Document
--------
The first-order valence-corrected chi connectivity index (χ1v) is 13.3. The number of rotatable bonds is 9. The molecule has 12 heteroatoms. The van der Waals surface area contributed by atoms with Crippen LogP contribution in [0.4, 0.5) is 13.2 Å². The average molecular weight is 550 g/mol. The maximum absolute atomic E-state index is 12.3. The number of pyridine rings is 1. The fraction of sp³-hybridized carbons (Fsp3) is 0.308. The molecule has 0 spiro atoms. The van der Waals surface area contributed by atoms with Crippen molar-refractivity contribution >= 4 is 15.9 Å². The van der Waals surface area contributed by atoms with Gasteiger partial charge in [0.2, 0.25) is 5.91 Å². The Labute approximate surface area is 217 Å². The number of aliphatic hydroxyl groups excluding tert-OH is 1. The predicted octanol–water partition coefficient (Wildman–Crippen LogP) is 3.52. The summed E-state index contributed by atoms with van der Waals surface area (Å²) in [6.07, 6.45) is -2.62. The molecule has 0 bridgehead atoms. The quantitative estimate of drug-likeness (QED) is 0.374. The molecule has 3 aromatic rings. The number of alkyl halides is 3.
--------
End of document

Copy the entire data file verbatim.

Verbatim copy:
The first-order valence-corrected chi connectivity index (χ1v) is 13.3. The number of rotatable bonds is 9. The molecule has 12 heteroatoms. The van der Waals surface area contributed by atoms with Crippen LogP contribution in [0.4, 0.5) is 13.2 Å². The average molecular weight is 550 g/mol. The maximum absolute atomic E-state index is 12.3. The number of pyridine rings is 1. The fraction of sp³-hybridized carbons (Fsp3) is 0.308. The molecule has 0 spiro atoms. The van der Waals surface area contributed by atoms with Crippen molar-refractivity contribution >= 4 is 15.9 Å². The van der Waals surface area contributed by atoms with Gasteiger partial charge in [0.2, 0.25) is 5.91 Å². The Labute approximate surface area is 217 Å². The number of aliphatic hydroxyl groups excluding tert-OH is 1. The predicted octanol–water partition coefficient (Wildman–Crippen LogP) is 3.52. The summed E-state index contributed by atoms with van der Waals surface area (Å²) in [6.07, 6.45) is -2.62. The molecule has 0 bridgehead atoms. The quantitative estimate of drug-likeness (QED) is 0.374. The molecule has 3 aromatic rings. The number of alkyl halides is 3.